Every year Christmas seems to come earlier. This year, Poundland had Christmas decorations on sale in early October. However, this is beaten hands down by a Facebook post I saw just a few days later – a Tesco selling hot cross buns a whole five months before Good Friday!
For many people, Christmas can be a stressful time. It’s expensive – can we afford it? It’s about parties and food and drink – can I face it again? It’s about finding the right presents for everyone – will I be able to meet expectations? And for some it can be the loneliest time of year.
Christmas was never meant to be like this. Our consumer culture has performed the most amazing takeover – Christmas has become about what we buy, eat or drink. Marketing experts compete to sell us products that will make us feel more fulfilled or better about ourselves; the truth is they only give us fleeting happiness. Each year John Lewis (of course, other retailers are also available) bewitches us with its latest cinematic advert to get us into the seasonal mood – and to encourage us to buy just a little bit more than last year. For children everywhere, Santa Claus means Christmas is about presents. And he only wears red because of Coca Cola.
It’s so easy to cross that fine line between celebration and gluttony. The danger is that Christmas becomes just an excuse to eat and drink a little bit too much – but don’t worry, we’ll come up with a New Year’s Resolution or undergo a Detox January to make amends.
For Christmas to be what it was always meant to be, we need to focus on who it is we are celebrating. Because as I’m sure you’ll agree, the real Christmas has nothing to do with what we buy, how many parties we go to, whether we love or hate turkey, Brussels sprouts, Christmas pudding, mince pies…. the list goes on.
So, what does it mean for us to put Christ at the heart of Christmas? I would argue that to do so we must remember the reason God sent his only Son Jesus to earth as a baby. And that is simply because he loves us.
Love has become a somewhat misused word – what exactly do we mean by it? St John, possibly Jesus’ best friend, boldly claims that ‘God is love’ (1 John 4.16). It is precisely because God is love that Jesus came to earth as Saviour. St Luke records that the angel told the shepherds on the hillside near Bethlehem:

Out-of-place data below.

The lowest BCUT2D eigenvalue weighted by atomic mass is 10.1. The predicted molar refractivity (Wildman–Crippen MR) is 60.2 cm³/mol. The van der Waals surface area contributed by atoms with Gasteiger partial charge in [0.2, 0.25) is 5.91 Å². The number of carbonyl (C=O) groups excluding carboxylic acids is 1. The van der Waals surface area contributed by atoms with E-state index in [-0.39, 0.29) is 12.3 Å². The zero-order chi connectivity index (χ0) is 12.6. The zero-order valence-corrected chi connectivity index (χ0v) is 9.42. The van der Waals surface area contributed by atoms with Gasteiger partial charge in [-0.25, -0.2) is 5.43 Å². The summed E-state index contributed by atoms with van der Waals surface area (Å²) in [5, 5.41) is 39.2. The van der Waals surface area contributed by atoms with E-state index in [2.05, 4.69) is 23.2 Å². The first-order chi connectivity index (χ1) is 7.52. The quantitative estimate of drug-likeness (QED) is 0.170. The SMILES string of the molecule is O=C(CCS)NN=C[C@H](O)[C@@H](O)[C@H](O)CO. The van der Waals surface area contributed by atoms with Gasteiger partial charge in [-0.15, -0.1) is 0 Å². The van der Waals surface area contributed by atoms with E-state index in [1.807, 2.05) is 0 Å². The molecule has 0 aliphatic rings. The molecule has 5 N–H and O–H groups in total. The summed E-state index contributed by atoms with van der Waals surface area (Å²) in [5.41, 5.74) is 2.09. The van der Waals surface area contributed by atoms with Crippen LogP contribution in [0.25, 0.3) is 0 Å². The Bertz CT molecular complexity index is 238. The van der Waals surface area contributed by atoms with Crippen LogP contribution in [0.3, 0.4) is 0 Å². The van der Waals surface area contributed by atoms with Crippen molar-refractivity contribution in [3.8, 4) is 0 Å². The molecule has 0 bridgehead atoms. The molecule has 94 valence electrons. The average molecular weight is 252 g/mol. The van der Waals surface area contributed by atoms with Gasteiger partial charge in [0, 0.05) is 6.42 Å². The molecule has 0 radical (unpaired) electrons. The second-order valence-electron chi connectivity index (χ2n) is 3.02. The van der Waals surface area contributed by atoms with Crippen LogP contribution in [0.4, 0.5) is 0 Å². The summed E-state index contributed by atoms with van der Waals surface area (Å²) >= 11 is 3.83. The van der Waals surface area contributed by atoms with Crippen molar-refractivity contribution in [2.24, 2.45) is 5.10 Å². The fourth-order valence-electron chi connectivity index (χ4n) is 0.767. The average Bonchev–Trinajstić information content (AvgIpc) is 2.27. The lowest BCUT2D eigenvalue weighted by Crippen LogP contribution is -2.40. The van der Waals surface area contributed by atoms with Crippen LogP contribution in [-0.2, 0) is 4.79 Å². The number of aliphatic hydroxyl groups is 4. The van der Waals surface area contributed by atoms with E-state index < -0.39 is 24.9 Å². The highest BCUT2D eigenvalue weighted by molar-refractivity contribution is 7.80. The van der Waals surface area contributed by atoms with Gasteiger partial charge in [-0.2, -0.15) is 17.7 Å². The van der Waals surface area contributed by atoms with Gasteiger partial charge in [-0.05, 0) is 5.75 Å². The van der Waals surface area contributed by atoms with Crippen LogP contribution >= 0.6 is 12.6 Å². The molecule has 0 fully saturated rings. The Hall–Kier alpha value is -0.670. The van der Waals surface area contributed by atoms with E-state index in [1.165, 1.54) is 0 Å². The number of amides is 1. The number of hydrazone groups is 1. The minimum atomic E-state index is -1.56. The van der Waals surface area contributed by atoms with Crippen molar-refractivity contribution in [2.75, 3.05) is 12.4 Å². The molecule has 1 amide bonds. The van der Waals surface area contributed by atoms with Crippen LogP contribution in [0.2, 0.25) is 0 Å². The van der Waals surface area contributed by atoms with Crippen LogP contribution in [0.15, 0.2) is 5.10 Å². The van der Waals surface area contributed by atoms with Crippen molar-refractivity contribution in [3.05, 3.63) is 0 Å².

‘‘Do not be afraid. I bring you good news that will cause great joy for all the people. Today in the town of David a Saviour has been born to you; he is the Messiah, the Lord” (Luke 2.10-11).
Christmas should be a time of great joy, not immense stress! By focusing on Jesus and why he came to earth, we can know God’s peace and hope in a world full of turmoil and uncertainty. But we must let Jesus be our own, personal and life-giving saviour.
Which rather neatly brings me back to those hot cross buns in Tesco. We can’t fully understand why Jesus was born as Saviour in Bethlehem on that first Christmas Day without also recognising that his excruciating death on the cross at Calvary was an essential part of the same story.
Jesus is only truly our Saviour when we acknowledge that he died in our place because we’ve all fallen short of God’s standards. He has saved us from a life without purpose and given us certain hope of an eternal future that will be out of this world! He has sacrificed his life for us so we can know God with us each and every day, and experience his true hope and peace. Maybe those buns are not so out of season after all!
Photo: I rather like this nativity cross. It rather wonderfully brings together the birth of Jesus within the context of the cross.
So this Christmas, let’s take a step back from the razzamatazz, the marketing and the world’s expectations. Let’s take time to consider what it really meant for God, our heavenly Father and creator, to send his Son to live among his creation. And let’s allow him to be our Lord and Saviour. You might like to do so by praying this wonderful prayer, written by Nicky Gumbel and featured in the Alpha Course and Why Jesus? booklet:
Lord Jesus Christ, I am sorry for the things I have done wrong in my life (take a few moments to ask his forgiveness for anything particular that is on your conscience). Please forgive me. I now turn from everything that I know is wrong. Thank you that you died on the cross for me, so that I could be forgiven and set free. Thank you that you offer me forgiveness and the gift of your Spirit. I now receive that gift. Please come into my life by your Holy Spirit to be with me forever. Thank you, Lord Jesus, Amen.
Wishing you a very happy and meaningful Christmas!